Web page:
Many Estonians are involved with music at some level. Most of us in the US who follow classical music, most likely have heard the Estonian composer Arvo Pärt’s music which is often played at concerts or on the classical music stations. Two Estonian conductors Neeme Järvi and Eri Klaas are world renown. We have heard the young Estonian female conductor Anu Tali with the Sarasota Symphony Orchestra in Florida. Her concerts tend to be sold out when she conducts there. I read that she will be conducting in Sarasota again in January 2013. Every city in Estonia tends to have several choirs and and there are numerous concerts going on all the time, that it is hard to pick and choose. An ensemble that I hope to hear in December is Hortus Musicus. This is a group that has been singing and playing for 40 years. They chiefly sing Renaissance music, wear period costumes, and play period instruments, as they move and jump around on stage and sing. They are very popular all over Europe. Music was the underpinning for Estonian’s push to independence at the end of 1980’s and 1990, as witnessed by James Tusty’s movie Singing Revolution that played at theaters around the U.S. and now will be aired by PBS.
Alar, another person in the lab, is a Senior Research Specialist who is also a father of four children. The last child was born this summer, before I came. Then there is Anna, who seems to be a person who likes sports and Kristi, a lab technician with a young child who just started school. They all seem to be bright, energetic young people, in general on the quiet side and very respectful in their attitude. I have been working on my grant pretty much nonstop. It was submitted September,25th, so I feel I have not had the time to get to know everybody very well yet, except for Triin.
You may be wondering what Juri has been doing with his time, while I am at the lab. He is busy as ever and says that there is no way that he could be bored. He visits the different bookstores in Tartu and is reading a lot about Estonia’s history and especially what happened in Estonia before and during the Soviet occupation. It indeed is a sad and horrible time in Estonia’s long history. I worry about how we will be able to take back all the books that are appearing in small stacks in the apartment.…. He may take a bus out into the countryside and takes short hikes along various trails. In the early fall, he went on a trip organized by one of the museum’s of Tartu University to go mushroom picking. You’re probably thinking – ‘Mushroom picking’?? At the end of summer and into the fall, mushroom picking appears to be a national pastime in Eastern Europe and certainly in Estonia. The Museum wanted to have a special exhibit of all the different types of mushrooms that grow in Estonia and organized the trip to collect them. Jüri signed up to learn about the local fungi, and especially the poisonous ones. The white Ammonita is one of the most poisonous. Jüri had the dubious honor of finding the first one for the exhibit. I felt safe eating the mushrooms,that he brought home , however, because they had been checked over by the experts in the field. Indeed, needless to say, we had an exceptionally fine mushroom dinner that evening!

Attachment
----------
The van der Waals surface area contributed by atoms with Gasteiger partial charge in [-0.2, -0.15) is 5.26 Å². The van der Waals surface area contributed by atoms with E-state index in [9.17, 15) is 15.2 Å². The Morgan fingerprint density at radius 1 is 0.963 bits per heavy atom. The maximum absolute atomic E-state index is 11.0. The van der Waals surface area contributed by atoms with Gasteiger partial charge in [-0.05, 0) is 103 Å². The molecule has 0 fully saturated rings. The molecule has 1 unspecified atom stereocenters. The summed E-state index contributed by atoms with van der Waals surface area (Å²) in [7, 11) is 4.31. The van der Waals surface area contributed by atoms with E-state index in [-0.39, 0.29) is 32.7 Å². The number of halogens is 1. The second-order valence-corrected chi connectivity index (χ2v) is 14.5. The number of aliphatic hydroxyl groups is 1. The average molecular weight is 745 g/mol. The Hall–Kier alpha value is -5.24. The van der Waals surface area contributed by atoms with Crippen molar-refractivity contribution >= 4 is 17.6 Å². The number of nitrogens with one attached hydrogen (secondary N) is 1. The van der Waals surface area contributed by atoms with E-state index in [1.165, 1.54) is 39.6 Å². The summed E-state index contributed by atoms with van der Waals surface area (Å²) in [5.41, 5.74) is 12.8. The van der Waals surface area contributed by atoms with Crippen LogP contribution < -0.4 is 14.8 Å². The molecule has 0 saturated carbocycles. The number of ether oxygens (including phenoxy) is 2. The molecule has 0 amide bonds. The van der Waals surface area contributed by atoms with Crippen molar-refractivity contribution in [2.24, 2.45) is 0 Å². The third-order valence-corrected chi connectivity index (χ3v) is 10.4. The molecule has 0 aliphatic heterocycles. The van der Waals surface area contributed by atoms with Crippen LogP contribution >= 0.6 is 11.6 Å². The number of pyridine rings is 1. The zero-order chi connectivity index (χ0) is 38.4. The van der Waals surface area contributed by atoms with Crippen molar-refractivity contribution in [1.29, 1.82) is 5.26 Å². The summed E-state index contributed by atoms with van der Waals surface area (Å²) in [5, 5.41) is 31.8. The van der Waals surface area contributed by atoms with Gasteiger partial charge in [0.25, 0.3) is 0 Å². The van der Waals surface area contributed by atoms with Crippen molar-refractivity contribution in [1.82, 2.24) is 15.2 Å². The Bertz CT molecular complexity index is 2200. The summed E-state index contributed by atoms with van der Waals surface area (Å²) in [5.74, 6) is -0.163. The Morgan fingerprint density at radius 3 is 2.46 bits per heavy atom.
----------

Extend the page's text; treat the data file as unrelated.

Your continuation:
On one Saturday, a couple that we knew previously and who had visited us in Florida, invited us to go on a hike with them to see a bog and mire in the Southern part of Estonia – about 2 hours away, not far from Võru. They picked us up and as we left Tartu, it was pouring rain. As we made our way toward the southern part of the country, it began to clear and by the time, we reached the bog, it was only cloudy. I read somewhere that bogs and mires cover almost a third of Estonia. Where we went is a National Park area (Meenitunno Kaitseala) with a trail made of planks that takes you across the mire to a small picturesque lake. From there we continued on to the other side where a pine forest takes over, as the land starts to climb away from the mire. On that side, there were a lot of mushrooms and Jüri and my friend’s wife started picking. I’m not too keen on picking, since I know nothing about mushrooms, nor which would be the poisonous ones; Rein does not care for them, so the two of us walked on ahead. We decided to follow a trail through the woods back to the car, instead of going back on the mire. Unfortunately it began raining and the hour was getting late. I was somewhat concerned that we would not make it out of the forest before we were overtaken by darkness. None of us had a flashlight. That is rule number one, when one goes hiking…. We pass a large anthill as we make our way through the woods. We just made it back to the car, but at times it was hard to see the trail, because the pines were quite tall and blocked out what little light there still was. We drove back to their home and had a tasty late dinner that Viivi had prepared that morning, knowing we could be late getting back. Conversation flowed and when I checked my watch, it was already past 2 AM! We called a taxi and got back to our apartment within 20 minutes. All in all another nice day spent with friends.
See photos here: